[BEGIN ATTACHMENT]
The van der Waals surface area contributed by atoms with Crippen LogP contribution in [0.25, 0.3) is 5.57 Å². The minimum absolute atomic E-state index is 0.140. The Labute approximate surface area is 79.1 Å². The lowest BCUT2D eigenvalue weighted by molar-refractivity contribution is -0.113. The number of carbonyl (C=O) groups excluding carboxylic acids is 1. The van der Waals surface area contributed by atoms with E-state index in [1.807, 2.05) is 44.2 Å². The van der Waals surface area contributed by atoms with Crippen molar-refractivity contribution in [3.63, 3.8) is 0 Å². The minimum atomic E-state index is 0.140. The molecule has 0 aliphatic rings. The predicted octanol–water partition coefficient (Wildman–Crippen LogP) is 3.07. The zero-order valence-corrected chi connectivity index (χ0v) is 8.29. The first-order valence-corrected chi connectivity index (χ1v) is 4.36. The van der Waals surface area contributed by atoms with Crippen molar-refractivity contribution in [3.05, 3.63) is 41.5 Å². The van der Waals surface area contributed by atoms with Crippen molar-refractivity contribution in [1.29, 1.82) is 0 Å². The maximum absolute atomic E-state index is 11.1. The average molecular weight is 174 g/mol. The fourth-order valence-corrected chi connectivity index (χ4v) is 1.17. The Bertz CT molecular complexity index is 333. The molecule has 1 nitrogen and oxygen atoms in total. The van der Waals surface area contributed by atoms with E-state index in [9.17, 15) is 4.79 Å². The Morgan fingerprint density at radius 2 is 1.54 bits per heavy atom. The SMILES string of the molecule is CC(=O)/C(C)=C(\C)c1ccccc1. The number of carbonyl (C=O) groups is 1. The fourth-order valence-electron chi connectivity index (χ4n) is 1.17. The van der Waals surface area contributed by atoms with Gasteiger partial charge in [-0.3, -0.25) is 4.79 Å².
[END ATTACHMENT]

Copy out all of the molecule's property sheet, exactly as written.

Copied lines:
The van der Waals surface area contributed by atoms with Crippen LogP contribution in [0.25, 0.3) is 5.57 Å². The minimum absolute atomic E-state index is 0.140. The Labute approximate surface area is 79.1 Å². The lowest BCUT2D eigenvalue weighted by molar-refractivity contribution is -0.113. The number of carbonyl (C=O) groups excluding carboxylic acids is 1. The van der Waals surface area contributed by atoms with E-state index in [1.807, 2.05) is 44.2 Å². The van der Waals surface area contributed by atoms with Crippen molar-refractivity contribution in [3.63, 3.8) is 0 Å². The minimum atomic E-state index is 0.140. The molecule has 0 aliphatic rings. The predicted octanol–water partition coefficient (Wildman–Crippen LogP) is 3.07. The zero-order valence-corrected chi connectivity index (χ0v) is 8.29. The first-order valence-corrected chi connectivity index (χ1v) is 4.36. The van der Waals surface area contributed by atoms with Crippen molar-refractivity contribution in [3.05, 3.63) is 41.5 Å². The van der Waals surface area contributed by atoms with Crippen molar-refractivity contribution in [1.29, 1.82) is 0 Å². The maximum absolute atomic E-state index is 11.1. The average molecular weight is 174 g/mol. The fourth-order valence-corrected chi connectivity index (χ4v) is 1.17. The Bertz CT molecular complexity index is 333. The molecule has 1 nitrogen and oxygen atoms in total. The van der Waals surface area contributed by atoms with E-state index in [9.17, 15) is 4.79 Å². The Morgan fingerprint density at radius 2 is 1.54 bits per heavy atom. The SMILES string of the molecule is CC(=O)/C(C)=C(\C)c1ccccc1. The number of carbonyl (C=O) groups is 1. The fourth-order valence-electron chi connectivity index (χ4n) is 1.17. The van der Waals surface area contributed by atoms with Gasteiger partial charge in [-0.3, -0.25) is 4.79 Å².